CITIZEN OF THE SKY: Identity crises from being born in the air
Last week the Turkish Airlines flight crew delivered a baby girl during a flight, cruising at about 42,000 feet between the West African nations of Guinea and Burkina Faso.Several incidences come across where sky babies are born and they are gifted with the special offer of lifetime free flights or an offer of million miles with that airlines or free flights until the child reaches the age of 18 or 21. However, the actual question that confounds is “If you’re born on an airplane, is your nationality up in the air?”
There is an ancient doctrine, enshrined in English common law, that says Cuius est solum, eius est usque ad coelum et ad inferos, which means, “Whoever owns the soil, it is theirs all the way up to heaven and down to hell.” Nevertheless, this old rule has been modified over the years to mean that each country owns the airspace necessary for the “use and enjoyment” of their plot of land. According to the United Nations, a baby born on a flight is a citizen of the country where the airline is registered. However, it is for each country to decide who its citizens are. In 1990, a girl was born on a British Airways flight, an unusual location at 36000 feet in the air. Her passport reads as “Holder born on an aeroplane 10 miles south of Mayfield, Sussex”.
For the purpose of granting of citizenship, countries follow either of the two latin principles: Jus Soli which means Right of the Soil and Jus Sanguinis which means Right of Blood. Generally, countries follow Jus Sanguinis, which states that baby can obtain citizenship of a particular country via the parents that is either of them being the citizen of that country. However, the United States and some of its neighbouring nations observe Jus Soli, which automatically grants citizenship to the baby born on the soil of that country. Strangely, although the country adheres to jus soli, the United States will not recognize a baby born on an aircraft unless the aircraft is flying within the country’s airspace. Thus, the registration of aircraft has nothing to do with the U.S. citizenship.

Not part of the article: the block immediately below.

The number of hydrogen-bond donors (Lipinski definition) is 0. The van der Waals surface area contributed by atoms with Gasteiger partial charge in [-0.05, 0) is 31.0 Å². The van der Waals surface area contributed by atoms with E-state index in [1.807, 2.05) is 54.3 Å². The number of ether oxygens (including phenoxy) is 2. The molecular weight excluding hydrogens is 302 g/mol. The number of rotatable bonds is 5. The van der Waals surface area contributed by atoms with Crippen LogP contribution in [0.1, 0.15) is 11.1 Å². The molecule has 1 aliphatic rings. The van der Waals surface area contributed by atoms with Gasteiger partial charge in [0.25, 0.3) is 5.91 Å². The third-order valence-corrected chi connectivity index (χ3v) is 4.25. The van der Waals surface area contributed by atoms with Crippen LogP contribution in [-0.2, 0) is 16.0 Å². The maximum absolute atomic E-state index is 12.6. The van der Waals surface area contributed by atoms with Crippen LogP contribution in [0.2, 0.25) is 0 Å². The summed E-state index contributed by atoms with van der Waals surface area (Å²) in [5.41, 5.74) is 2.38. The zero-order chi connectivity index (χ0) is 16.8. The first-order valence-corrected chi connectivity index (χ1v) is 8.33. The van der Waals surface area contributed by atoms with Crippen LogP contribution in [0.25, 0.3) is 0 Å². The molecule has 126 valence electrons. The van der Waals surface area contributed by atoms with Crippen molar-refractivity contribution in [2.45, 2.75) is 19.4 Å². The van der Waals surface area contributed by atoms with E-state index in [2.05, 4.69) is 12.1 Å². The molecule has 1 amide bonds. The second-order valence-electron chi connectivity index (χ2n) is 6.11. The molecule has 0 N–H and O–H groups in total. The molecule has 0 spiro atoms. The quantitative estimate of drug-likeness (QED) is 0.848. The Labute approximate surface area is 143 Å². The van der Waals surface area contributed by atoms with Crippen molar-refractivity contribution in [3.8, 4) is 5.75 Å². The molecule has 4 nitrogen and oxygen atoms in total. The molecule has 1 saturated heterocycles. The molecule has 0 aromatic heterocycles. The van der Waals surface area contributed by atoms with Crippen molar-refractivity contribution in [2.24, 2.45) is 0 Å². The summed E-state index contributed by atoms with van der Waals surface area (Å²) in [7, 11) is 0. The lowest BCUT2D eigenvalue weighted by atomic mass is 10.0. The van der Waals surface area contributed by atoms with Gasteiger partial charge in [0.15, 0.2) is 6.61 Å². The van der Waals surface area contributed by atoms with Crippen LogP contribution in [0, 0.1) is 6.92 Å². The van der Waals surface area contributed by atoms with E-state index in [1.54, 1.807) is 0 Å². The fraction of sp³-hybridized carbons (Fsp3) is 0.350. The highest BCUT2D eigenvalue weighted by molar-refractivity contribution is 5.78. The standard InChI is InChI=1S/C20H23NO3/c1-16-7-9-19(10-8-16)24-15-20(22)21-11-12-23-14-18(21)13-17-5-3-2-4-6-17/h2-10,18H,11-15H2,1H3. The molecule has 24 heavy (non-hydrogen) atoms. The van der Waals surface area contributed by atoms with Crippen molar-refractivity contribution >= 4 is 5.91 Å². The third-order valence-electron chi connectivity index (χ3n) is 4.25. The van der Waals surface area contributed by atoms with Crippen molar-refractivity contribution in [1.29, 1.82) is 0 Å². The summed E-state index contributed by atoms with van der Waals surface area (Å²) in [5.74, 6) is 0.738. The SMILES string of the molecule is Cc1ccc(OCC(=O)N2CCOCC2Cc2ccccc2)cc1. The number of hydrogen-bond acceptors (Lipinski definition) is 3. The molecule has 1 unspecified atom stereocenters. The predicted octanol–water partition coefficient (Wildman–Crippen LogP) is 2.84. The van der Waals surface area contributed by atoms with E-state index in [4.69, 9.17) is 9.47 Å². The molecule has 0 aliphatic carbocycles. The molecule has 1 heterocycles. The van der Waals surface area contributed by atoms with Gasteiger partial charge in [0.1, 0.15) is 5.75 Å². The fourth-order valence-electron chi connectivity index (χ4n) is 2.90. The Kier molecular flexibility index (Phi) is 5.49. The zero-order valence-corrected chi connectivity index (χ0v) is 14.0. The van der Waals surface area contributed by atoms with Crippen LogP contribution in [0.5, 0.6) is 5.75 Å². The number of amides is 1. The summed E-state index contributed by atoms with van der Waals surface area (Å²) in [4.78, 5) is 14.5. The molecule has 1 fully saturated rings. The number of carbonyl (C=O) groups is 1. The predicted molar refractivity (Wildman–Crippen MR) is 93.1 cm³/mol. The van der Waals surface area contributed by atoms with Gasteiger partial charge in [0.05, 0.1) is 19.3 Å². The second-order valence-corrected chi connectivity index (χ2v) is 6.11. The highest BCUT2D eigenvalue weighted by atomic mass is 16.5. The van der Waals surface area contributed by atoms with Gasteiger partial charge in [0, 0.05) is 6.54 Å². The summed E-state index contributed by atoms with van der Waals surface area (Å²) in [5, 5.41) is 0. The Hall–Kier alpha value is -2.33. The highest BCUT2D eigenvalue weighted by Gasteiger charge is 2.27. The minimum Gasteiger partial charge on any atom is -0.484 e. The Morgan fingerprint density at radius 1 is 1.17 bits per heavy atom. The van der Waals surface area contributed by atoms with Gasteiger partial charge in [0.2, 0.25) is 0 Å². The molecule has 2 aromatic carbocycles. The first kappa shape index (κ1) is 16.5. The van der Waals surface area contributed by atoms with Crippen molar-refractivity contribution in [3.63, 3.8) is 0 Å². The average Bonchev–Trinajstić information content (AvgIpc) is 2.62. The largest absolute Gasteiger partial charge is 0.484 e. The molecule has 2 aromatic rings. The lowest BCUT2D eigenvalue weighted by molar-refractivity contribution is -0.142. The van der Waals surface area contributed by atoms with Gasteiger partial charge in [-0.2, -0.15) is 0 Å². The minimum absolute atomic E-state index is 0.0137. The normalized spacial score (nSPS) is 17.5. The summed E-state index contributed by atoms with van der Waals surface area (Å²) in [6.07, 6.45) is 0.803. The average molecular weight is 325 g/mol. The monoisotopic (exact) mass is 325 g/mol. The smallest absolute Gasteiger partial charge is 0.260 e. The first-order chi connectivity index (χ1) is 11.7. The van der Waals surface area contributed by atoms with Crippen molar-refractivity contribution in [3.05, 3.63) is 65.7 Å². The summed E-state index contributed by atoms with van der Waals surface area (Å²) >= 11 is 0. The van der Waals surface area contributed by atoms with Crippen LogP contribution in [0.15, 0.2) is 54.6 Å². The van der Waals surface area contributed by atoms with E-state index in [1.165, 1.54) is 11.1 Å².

In the case of Indian Citizenship, in accordance with Citizenship Act, 1955:
Citizenship by birth.-
Every person born in India,-
(a) on or after the 26th day of January,1950, but before the 1st day of July, 1987;
(b) on or after the 1st day of July, 1987, but before the commencement of the Citizenship (Amendment) Act, 2003 and either of whose parents is a citizen of India at the time of his birth;
(c) on or after the commencement of the Citizenship (Amendment) Act, 2003, where- both of his parents are citizens of India; or one of whose parents is a citizen of India and the other is not an illegal migrant at the time of his birth, shall be a citizen of India by birth.
Citizenship by descent-
A person born outside India-
- on or after 26 January 1950 but before 10 December 1992 is the citizen of India by descent if his father was a citizen of India at the time of his birth.
- on or after 10 December 1992 is considered the citizen of India if either of his parents is a citizen of India at the time of his birth.
From 3 December 2004 onwards, persons born outside of India shall not be considered citizens of India unless their birth is registered at an Indian diplomatic mission within one year of the date of birth. In certain circumstances, it is possible to register after one year with the permission of the Central Government. The application for registration of the birth of a child must be made to an Indian diplomatic mission and must be accompanied by an undertaking in writing from the parents of the child that he or she does not hold the passport of another country.
Therefore, there is no specific law in India to provide citizenship to the child if born mid-air within the territory of India unless either of his/her parents is the citizen of India.
By- Shringar Bhattarai